Using the Newly-created ILE DBMS to Better Represent Temporal and Historical GIS Data

Transactions in GIS, Volume 14 Issue s1, Pages 39 – 58

Vitit Kantabutra, J. B. “Jack” Owens, Daniel P. Ames, Charles N. Burns, and Barbara Stephenson

“This article introduces a type of DBMS called the Intentionally-Linked Entities (ILE) DBMS for use as the basis for temporal and historical Geographical Information Systems. ILE represents each entity in a database only once, thereby mostly eliminating redundancy and fragmentation, two major problems in Relational and other database systems. These advantages of ILE are realized by using relationship objects and pointers to implement all of the relationships among data entities in a native fashion using dynamically-allocated linked data structures. ILE can be considered to be a modern and extended implementation of the E/R data model. ILE also facilitates storage of things that are more faithful to the historical records, such as gazetteer entries of places with imprecisely known or unknown locations. This is difficult in Relational database systems but is a routine task using ILE because ILE is implemented using modern memory allocation techniques. We use the China Historical GIS (CHGIS) and other databases to illustrate the advantages of ILE. This is accomplished by modeling these databases in ILE and comparing them to the existing Relational implementations.”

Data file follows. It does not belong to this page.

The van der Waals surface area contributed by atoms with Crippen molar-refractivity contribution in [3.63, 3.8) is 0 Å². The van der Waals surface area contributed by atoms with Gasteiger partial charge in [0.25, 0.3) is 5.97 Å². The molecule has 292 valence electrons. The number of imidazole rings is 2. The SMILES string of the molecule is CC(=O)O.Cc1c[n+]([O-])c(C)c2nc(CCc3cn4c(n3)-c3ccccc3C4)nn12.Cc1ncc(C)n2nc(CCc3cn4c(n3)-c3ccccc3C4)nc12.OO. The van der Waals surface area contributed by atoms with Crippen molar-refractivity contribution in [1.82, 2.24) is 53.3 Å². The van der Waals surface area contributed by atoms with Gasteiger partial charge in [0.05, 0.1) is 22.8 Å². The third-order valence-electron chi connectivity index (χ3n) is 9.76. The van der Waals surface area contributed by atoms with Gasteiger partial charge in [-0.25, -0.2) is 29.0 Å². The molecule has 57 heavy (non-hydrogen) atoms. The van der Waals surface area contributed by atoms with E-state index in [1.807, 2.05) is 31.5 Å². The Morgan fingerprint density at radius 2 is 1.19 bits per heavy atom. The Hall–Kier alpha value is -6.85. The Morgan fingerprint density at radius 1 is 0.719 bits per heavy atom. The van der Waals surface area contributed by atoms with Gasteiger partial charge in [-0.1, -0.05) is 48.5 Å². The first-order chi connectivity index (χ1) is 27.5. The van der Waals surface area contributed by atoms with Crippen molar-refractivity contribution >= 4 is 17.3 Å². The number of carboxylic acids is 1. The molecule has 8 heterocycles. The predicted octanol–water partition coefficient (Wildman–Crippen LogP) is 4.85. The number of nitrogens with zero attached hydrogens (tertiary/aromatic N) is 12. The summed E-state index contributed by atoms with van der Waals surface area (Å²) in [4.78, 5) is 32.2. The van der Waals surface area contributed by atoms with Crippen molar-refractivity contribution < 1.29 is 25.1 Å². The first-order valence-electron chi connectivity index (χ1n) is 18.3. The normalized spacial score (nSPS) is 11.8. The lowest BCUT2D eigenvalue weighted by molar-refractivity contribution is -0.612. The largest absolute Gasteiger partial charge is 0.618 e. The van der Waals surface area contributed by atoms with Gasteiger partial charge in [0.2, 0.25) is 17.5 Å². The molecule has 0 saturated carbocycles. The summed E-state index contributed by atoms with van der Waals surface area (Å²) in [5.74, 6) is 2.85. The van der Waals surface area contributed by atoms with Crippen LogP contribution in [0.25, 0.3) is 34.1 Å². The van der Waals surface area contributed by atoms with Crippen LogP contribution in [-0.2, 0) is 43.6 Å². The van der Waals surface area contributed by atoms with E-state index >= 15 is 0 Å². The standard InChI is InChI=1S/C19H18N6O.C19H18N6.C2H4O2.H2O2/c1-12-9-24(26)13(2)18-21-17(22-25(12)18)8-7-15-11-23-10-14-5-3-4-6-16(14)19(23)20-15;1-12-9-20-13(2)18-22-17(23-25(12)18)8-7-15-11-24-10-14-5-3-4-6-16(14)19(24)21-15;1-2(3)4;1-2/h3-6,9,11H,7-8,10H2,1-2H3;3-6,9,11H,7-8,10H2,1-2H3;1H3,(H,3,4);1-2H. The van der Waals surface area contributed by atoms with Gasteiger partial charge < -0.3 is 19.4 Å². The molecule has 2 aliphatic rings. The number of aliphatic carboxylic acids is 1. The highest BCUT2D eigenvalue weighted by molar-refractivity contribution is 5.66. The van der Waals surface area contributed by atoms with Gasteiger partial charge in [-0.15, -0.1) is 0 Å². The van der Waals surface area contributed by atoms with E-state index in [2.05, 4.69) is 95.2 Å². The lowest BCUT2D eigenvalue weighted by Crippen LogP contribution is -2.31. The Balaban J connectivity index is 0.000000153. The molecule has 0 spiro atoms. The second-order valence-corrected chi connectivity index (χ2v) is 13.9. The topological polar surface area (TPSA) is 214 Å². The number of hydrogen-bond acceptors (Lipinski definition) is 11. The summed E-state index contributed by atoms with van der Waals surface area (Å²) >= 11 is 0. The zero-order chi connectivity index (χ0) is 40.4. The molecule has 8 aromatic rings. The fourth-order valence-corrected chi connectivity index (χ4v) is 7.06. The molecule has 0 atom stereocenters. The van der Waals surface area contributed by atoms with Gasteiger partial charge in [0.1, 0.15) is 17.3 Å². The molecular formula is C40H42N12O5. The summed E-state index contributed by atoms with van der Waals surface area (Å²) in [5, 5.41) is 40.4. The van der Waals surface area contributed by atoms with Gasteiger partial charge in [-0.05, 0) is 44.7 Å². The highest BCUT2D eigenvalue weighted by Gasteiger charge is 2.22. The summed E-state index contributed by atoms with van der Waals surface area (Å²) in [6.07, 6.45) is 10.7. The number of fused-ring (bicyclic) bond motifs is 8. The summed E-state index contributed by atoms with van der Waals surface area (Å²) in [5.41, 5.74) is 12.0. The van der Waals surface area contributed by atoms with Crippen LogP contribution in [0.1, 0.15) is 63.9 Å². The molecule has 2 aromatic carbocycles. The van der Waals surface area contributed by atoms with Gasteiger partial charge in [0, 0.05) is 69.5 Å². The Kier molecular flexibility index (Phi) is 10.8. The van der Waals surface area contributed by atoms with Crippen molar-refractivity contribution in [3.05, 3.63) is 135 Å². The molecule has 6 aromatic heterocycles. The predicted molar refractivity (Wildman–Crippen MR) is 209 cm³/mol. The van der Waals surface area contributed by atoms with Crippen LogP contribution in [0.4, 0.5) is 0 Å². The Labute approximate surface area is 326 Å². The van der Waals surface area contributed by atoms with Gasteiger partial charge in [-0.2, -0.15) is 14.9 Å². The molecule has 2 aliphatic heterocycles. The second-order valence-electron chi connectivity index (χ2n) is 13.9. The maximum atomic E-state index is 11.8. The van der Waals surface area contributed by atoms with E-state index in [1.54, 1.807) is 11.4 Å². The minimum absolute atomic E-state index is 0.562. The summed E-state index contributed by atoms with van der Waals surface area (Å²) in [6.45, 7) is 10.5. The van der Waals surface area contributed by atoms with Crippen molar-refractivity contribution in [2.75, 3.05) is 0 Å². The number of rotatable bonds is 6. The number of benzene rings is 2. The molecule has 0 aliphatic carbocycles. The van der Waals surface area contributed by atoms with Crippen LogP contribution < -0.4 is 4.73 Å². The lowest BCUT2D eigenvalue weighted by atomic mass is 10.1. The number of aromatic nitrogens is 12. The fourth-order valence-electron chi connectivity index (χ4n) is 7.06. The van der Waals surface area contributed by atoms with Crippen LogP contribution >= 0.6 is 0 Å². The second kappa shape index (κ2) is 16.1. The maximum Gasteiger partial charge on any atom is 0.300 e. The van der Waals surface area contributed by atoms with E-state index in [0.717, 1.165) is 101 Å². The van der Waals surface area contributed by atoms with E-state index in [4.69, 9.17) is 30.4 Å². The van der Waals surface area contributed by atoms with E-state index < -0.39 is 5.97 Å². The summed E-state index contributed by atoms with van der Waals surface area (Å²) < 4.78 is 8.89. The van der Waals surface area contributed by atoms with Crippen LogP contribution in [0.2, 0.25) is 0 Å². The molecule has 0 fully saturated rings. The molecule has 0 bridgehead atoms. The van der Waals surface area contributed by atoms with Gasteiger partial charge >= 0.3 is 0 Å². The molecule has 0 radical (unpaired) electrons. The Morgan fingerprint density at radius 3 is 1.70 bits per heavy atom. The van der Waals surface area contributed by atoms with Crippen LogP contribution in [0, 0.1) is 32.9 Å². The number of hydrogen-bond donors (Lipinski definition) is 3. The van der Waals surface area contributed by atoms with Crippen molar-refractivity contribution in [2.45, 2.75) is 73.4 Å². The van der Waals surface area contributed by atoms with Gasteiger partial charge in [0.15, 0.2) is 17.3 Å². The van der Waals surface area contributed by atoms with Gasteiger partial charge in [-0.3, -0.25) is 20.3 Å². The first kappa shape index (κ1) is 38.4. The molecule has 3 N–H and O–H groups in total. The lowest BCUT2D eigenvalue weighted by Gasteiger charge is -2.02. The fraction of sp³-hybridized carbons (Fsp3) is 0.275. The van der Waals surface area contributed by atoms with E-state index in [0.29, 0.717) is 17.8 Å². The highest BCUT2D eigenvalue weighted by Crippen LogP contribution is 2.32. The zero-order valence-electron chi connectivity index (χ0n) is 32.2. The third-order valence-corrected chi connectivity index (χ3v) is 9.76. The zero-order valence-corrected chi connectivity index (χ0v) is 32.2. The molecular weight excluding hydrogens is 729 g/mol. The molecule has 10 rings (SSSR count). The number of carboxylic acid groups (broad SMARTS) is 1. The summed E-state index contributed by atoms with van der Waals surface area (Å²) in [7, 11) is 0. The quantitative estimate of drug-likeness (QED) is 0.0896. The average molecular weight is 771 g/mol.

Abu Dhabi Systems and Information Centre Receives Making a Difference Award from Esri

Esri President Jack Dangermond Praises the Centre’s Innovative Work on E-government Programs

In Abu Dhabi, the capital of the United Arab Emirates (UAE), e-government is flourishing as a way to conduct business, with many online government services available via the Abu Dhabi Government portal. Government agencies also share data related to the emirate’s governmental and commercial projects and enterprises.

Geospatial data and geographic information system (GIS) technology play an important role in the success of e-government, which is why Esri presented its annual Making a Difference Award to the Abu Dhabi Systems and Information Centre (ADSIC). His Excellency Mohammed Ahmed Al Bowardi, secretary general of Abu Dhabi Executive Council, accepted the award from Esri president Jack Dangermond on behalf of the Abu Dhabi Government at the 2010 ESRI International User Conference, which is being held this week in San Diego, California. “Thank you, Jack, for recognizing the achievement of Abu Dhabi. We are honored with this award,” said Mr. Al Bowardi.

ADSIC administers the Abu Dhabi Spatial Data Infrastructure (AD-SDI), which facilitates geospatial data sharing among government agencies and other stakeholders. As part of Abu Dhabi’s visionary and ambitious e-government program, AD-SDI empowers government and society with convenient, open access to high-quality and up-to-date geographic information and spatially enabled e-government services.

Dangermond lauded the visionary thinking and spirit of collaboration in Abu Dhabi for this project.

 “In Abu Dhabi, we are seeing a marvelous spatial data infrastructure,” Dangermond said. “It’s certainly leading the world in implementing all kinds of geospatial information into an information system that supports open and integrated government. This just didn’t happen by chance. It took leadership, financial support, and collaboration.”